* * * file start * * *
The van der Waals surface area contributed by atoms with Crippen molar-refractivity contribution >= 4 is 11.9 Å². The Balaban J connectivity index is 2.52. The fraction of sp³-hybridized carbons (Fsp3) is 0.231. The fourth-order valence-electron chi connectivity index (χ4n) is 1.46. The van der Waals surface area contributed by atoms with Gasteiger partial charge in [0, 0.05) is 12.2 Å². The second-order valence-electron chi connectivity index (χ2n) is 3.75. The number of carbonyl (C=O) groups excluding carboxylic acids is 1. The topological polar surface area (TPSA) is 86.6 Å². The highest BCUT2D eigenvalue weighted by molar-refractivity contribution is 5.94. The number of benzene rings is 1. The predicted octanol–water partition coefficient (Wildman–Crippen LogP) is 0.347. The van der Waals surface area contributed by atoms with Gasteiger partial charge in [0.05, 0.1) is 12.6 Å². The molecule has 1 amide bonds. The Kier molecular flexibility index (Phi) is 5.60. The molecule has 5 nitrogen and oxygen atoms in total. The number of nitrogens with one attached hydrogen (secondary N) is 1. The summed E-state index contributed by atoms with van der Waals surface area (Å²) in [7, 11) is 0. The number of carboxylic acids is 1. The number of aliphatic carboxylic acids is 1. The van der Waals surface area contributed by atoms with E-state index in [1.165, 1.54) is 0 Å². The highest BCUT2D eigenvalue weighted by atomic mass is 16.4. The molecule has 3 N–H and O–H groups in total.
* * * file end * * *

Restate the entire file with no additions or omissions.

The van der Waals surface area contributed by atoms with Crippen molar-refractivity contribution >= 4 is 11.9 Å². The Balaban J connectivity index is 2.52. The fraction of sp³-hybridized carbons (Fsp3) is 0.231. The fourth-order valence-electron chi connectivity index (χ4n) is 1.46. The van der Waals surface area contributed by atoms with Gasteiger partial charge in [0, 0.05) is 12.2 Å². The second-order valence-electron chi connectivity index (χ2n) is 3.75. The number of carbonyl (C=O) groups excluding carboxylic acids is 1. The topological polar surface area (TPSA) is 86.6 Å². The highest BCUT2D eigenvalue weighted by molar-refractivity contribution is 5.94. The number of benzene rings is 1. The predicted octanol–water partition coefficient (Wildman–Crippen LogP) is 0.347. The van der Waals surface area contributed by atoms with Gasteiger partial charge in [0.05, 0.1) is 12.6 Å². The molecule has 1 amide bonds. The Kier molecular flexibility index (Phi) is 5.60. The molecule has 5 nitrogen and oxygen atoms in total. The number of nitrogens with one attached hydrogen (secondary N) is 1. The summed E-state index contributed by atoms with van der Waals surface area (Å²) in [7, 11) is 0. The number of carboxylic acids is 1. The number of aliphatic carboxylic acids is 1. The van der Waals surface area contributed by atoms with E-state index in [1.165, 1.54) is 0 Å². The highest BCUT2D eigenvalue weighted by atomic mass is 16.4. The molecule has 3 N–H and O–H groups in total.